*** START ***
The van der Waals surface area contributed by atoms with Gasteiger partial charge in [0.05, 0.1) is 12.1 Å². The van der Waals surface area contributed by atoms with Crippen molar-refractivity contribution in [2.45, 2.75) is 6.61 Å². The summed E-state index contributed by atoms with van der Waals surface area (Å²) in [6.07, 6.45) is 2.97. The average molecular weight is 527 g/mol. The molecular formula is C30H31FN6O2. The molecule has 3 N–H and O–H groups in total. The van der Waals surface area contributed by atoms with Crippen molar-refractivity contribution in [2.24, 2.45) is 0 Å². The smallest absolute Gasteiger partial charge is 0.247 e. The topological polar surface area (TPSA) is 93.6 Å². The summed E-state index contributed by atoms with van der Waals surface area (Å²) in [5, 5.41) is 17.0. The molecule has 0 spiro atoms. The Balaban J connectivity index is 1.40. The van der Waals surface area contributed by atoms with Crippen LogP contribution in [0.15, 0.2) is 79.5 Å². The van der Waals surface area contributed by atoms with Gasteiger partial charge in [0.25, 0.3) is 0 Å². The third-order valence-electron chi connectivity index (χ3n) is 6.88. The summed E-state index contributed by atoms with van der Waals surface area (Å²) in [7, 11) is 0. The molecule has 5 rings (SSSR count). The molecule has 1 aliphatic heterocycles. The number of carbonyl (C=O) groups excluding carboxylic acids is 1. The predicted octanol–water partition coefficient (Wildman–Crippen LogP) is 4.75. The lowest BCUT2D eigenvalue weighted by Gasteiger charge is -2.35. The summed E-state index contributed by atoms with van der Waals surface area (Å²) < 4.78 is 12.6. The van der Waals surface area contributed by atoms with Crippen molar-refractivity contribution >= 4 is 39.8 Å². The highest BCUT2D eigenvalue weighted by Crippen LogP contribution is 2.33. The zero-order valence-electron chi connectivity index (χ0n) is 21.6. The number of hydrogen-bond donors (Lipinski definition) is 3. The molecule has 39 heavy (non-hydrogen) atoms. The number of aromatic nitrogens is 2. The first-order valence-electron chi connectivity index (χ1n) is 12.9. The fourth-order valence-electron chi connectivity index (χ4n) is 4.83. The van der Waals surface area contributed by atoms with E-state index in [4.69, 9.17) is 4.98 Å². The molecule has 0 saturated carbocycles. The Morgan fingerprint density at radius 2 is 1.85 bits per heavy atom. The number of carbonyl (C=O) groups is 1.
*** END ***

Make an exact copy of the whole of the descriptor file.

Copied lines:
The van der Waals surface area contributed by atoms with Gasteiger partial charge in [0.05, 0.1) is 12.1 Å². The van der Waals surface area contributed by atoms with Crippen molar-refractivity contribution in [2.45, 2.75) is 6.61 Å². The summed E-state index contributed by atoms with van der Waals surface area (Å²) in [6.07, 6.45) is 2.97. The average molecular weight is 527 g/mol. The molecular formula is C30H31FN6O2. The molecule has 3 N–H and O–H groups in total. The van der Waals surface area contributed by atoms with Crippen molar-refractivity contribution in [2.24, 2.45) is 0 Å². The smallest absolute Gasteiger partial charge is 0.247 e. The topological polar surface area (TPSA) is 93.6 Å². The summed E-state index contributed by atoms with van der Waals surface area (Å²) in [5, 5.41) is 17.0. The molecule has 0 spiro atoms. The Balaban J connectivity index is 1.40. The van der Waals surface area contributed by atoms with Crippen LogP contribution in [0.15, 0.2) is 79.5 Å². The van der Waals surface area contributed by atoms with Gasteiger partial charge in [0.25, 0.3) is 0 Å². The third-order valence-electron chi connectivity index (χ3n) is 6.88. The summed E-state index contributed by atoms with van der Waals surface area (Å²) in [7, 11) is 0. The molecule has 5 rings (SSSR count). The molecule has 1 aliphatic heterocycles. The number of carbonyl (C=O) groups excluding carboxylic acids is 1. The predicted octanol–water partition coefficient (Wildman–Crippen LogP) is 4.75. The lowest BCUT2D eigenvalue weighted by Gasteiger charge is -2.35. The summed E-state index contributed by atoms with van der Waals surface area (Å²) < 4.78 is 12.6. The van der Waals surface area contributed by atoms with Crippen molar-refractivity contribution >= 4 is 39.8 Å². The highest BCUT2D eigenvalue weighted by Crippen LogP contribution is 2.33. The zero-order valence-electron chi connectivity index (χ0n) is 21.6. The number of hydrogen-bond donors (Lipinski definition) is 3. The molecule has 39 heavy (non-hydrogen) atoms. The number of aromatic nitrogens is 2. The first-order valence-electron chi connectivity index (χ1n) is 12.9. The fourth-order valence-electron chi connectivity index (χ4n) is 4.83. The van der Waals surface area contributed by atoms with E-state index in [4.69, 9.17) is 4.98 Å². The molecule has 0 saturated carbocycles. The Morgan fingerprint density at radius 2 is 1.85 bits per heavy atom. The number of carbonyl (C=O) groups is 1.